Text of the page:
Price Isn’t Everything

by Kelley Robertson

Many salespeople and business owners mistakenly think that negotiating is something you do near, or at the end of, the sales process, particularly when discussing price or term of the agreement.

Effective negotiating, however, is a process that begins with your first contact with your customer or prospect. From the moment you make contact, the other person will evaluate the value of your product, service, or company. Here are strategies that will help you increase your value and negotiate a more profitable agreement:

A variety of factors determine value in your customer’s mind. They are:

  • What is the extent of your customer’s problem or pain?
  • How specialized or unique is your solution?
  • What is their sense of urgency?

Let’s start with your customer’s pain. The greater their problem or pain, the more value an appropriate solution will have. For example, a company realizes that it is losing market share to its competitors. If this loss equates to $300,000 in annual sales, the problem or pain will be more significant to a company with annual revenues of two million dollars versus a corporation with sales of thirty million.

The challenge here is to determine the extent of their pain. Once again, effective qualifying and questioning will help you uncover this information. However, do not expect a prospect to willingly share everything with you in your first meeting. You must earn their trust.

Your value increases in direct proportion to the level of perceived expertise you have in your particular industry. Doctors and lawyers, for example, have a certain level of perceived value because of their professions. So, how do you increase the level of your expertise? There are a variety of ways:

One of the easiest methods is to write articles for trade or industry publications. This can include newsletters, magazines and websites. Since my book was published, I have written articles for many different publications and this exposure has helped me develop a higher level of exposure and expertise. I have also generated revenue as a result of this effort. Articles do not have to be lengthy. In fact, a 500-600 word article of is often enough for many publications.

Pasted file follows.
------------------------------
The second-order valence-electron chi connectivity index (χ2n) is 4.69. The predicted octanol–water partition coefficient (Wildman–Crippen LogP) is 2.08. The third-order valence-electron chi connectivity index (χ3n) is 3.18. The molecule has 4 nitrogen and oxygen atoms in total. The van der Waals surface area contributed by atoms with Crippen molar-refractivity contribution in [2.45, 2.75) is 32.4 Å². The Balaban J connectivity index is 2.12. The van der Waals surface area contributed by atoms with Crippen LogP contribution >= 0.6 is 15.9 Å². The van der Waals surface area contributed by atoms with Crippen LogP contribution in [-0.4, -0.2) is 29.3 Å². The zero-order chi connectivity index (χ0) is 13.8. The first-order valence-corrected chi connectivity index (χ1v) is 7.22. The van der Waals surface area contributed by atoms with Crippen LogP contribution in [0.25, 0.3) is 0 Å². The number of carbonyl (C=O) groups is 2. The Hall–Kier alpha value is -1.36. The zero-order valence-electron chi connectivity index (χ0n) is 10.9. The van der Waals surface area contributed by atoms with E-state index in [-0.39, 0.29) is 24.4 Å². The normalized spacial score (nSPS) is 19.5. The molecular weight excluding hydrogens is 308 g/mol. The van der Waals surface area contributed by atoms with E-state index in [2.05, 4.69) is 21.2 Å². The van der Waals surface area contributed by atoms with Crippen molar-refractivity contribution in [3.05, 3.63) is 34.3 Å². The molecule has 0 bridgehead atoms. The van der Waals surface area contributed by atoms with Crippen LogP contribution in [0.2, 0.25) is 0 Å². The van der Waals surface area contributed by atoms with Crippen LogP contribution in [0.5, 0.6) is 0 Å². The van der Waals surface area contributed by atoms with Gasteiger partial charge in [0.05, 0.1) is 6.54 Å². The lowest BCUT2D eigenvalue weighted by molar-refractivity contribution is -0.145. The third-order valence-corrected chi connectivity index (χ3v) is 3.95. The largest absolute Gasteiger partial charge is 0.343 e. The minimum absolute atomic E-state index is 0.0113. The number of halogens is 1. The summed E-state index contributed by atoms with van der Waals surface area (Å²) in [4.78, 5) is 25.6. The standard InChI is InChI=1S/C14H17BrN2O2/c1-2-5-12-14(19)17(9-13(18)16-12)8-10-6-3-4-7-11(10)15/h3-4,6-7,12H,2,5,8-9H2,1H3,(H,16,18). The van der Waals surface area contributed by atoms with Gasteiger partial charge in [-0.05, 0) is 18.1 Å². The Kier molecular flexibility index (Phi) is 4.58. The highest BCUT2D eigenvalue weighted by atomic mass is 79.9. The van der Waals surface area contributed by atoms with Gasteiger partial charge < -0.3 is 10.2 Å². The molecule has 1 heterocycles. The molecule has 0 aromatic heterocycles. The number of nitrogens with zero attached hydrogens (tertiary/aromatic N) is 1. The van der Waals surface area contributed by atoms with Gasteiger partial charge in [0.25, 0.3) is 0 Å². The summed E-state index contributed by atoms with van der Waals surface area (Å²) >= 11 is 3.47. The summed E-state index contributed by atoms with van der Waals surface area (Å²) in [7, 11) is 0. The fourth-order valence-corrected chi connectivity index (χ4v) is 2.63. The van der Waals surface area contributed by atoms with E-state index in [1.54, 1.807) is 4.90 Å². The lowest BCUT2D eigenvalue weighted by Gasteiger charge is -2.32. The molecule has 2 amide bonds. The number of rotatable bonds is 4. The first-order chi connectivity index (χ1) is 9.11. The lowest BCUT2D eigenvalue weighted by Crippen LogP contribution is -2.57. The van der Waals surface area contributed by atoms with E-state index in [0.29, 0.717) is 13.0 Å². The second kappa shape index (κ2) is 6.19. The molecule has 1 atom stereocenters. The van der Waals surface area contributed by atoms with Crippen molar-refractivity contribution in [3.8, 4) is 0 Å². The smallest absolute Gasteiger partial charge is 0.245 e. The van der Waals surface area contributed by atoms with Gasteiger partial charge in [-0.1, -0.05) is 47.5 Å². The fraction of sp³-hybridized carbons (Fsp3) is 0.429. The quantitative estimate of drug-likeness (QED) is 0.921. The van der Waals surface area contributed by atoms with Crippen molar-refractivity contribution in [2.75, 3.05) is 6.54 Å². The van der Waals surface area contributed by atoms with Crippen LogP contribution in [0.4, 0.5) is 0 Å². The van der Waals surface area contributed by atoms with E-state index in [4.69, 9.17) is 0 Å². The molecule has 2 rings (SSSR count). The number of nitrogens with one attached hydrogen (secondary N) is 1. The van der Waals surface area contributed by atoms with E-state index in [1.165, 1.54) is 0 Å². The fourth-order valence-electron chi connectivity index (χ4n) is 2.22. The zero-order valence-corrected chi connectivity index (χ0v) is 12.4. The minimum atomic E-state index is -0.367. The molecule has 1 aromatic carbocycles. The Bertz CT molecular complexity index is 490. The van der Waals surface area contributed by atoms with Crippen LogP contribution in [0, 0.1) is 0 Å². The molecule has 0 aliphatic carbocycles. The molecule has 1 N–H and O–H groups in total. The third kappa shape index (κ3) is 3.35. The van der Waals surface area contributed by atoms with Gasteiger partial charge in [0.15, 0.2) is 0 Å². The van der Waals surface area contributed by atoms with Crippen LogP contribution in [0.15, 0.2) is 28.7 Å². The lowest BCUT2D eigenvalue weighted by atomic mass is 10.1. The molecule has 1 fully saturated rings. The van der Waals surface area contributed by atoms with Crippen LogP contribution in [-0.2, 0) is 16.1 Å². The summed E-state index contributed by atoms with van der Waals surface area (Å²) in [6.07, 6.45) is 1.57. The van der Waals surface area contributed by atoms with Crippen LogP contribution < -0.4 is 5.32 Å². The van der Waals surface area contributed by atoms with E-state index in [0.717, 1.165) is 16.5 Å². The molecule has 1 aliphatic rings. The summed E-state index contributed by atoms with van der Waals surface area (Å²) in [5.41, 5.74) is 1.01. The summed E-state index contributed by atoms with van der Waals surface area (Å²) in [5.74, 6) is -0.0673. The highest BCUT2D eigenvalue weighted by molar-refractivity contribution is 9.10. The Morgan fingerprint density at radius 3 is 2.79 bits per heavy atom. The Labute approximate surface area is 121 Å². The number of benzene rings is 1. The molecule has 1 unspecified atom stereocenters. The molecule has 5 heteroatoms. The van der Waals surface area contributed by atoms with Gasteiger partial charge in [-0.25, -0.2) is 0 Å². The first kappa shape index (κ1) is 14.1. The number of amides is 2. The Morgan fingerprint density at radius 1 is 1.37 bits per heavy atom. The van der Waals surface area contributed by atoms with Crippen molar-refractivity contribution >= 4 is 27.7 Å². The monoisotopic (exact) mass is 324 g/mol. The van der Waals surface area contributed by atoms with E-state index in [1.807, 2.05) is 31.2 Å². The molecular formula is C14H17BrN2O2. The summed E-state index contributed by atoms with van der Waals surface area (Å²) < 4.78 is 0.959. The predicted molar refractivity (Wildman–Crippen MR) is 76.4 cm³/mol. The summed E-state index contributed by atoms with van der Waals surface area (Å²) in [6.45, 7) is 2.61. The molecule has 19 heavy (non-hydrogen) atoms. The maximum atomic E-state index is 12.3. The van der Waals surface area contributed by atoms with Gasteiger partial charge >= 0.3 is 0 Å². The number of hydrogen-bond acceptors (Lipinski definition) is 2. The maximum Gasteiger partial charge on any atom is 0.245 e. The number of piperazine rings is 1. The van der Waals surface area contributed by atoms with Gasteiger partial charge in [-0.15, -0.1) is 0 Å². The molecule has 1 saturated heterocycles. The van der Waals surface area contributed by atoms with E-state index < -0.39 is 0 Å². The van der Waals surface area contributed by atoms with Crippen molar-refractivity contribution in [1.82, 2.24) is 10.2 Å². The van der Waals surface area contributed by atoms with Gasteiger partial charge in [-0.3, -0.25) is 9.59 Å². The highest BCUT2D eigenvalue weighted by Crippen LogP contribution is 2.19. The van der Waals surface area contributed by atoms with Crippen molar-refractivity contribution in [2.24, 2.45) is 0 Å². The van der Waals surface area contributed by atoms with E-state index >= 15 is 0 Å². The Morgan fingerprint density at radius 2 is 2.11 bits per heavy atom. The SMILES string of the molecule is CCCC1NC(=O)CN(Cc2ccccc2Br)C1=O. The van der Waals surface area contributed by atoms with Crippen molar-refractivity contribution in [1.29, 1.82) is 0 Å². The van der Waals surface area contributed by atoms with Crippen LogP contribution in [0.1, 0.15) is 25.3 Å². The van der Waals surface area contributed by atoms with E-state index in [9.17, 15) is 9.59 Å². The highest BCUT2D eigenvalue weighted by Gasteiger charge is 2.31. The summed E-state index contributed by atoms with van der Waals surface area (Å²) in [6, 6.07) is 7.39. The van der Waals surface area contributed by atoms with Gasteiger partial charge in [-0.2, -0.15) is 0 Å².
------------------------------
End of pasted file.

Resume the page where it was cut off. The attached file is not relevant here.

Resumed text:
Another way to develop expertise is to speak at association and service club meetings, trade shows, conferences, and conventions. You do not have jump on the speakers circuit (not that this concept actually exists). Even a brief fifteen minute talk helps to establish your expertise. Plus, because most people are terrified of speaking in public forums, this approach automatically elevates your status. You can also participate in on-line forums or discussion groups. Search the Internet for public forums or discussion groups in your particular industry. Help people solve their problems, and eventually, you will become recognized as an expert.

How specialized is your solution? Is your solution to a prospect’s problem unique or can they get a similar solution from a dozen different businesses? The less specialized you are – in the customer’s mind – the less value you contribute and the more price becomes a factor. Here is an example;

I had been researching e-commerce solutions for my website for several months. Most of the solutions appeared to be similar – buy shopping cart software, install it on my site and I would be in business. This cookie-cutter approach assumed I had the time and interest in learning yet another piece of software. However, one person I spoke to offered an alternative solution that would be easier for me to implement. This individual’s willingness to learn more about my specific business and current situation helped him determine a more appropriate solution and position himself differently than his competition. His answer was not cheaper but I saw more value in it than the other solutions.

The last factor is the customer’s sense of urgency. I was recently asked to speak at an association conference and although the date in question was a year in the future, the person I spoke with was concerned about my availability. It is not uncommon for professional speakers to be booked two years in advance and this individual wanted to confirm her speakers as soon as possible. Recognizing this sense of urgency gave me additional confidence when discussing my fee.

If a client indicates that they need your service or product immediately, or their options are limited, your value increases dramatically and you improve your bargaining power.

Price is a factor in every sale. But, it is not always the primary factor. Smart buyers and consumers will ALWAYS question price and seek a better deal. That doesn’t mean they expect to get what they ask for. Increase the value of your product, service, or business and price will become less of a factor in your customer’s mind.


© 2004 Kelley Robertson, all rights reserved.

Kelley Robertson, President of the Robertson Training Group, works with businesses to help them drive sales, increase profits and motivate their employees. Kelley is the author of, “Stop, Ask & Listen – How to welcome your customers and increase your sales.” He can be reached at Kelley@RobertsonTrainingGroup.com or 905-633-7750.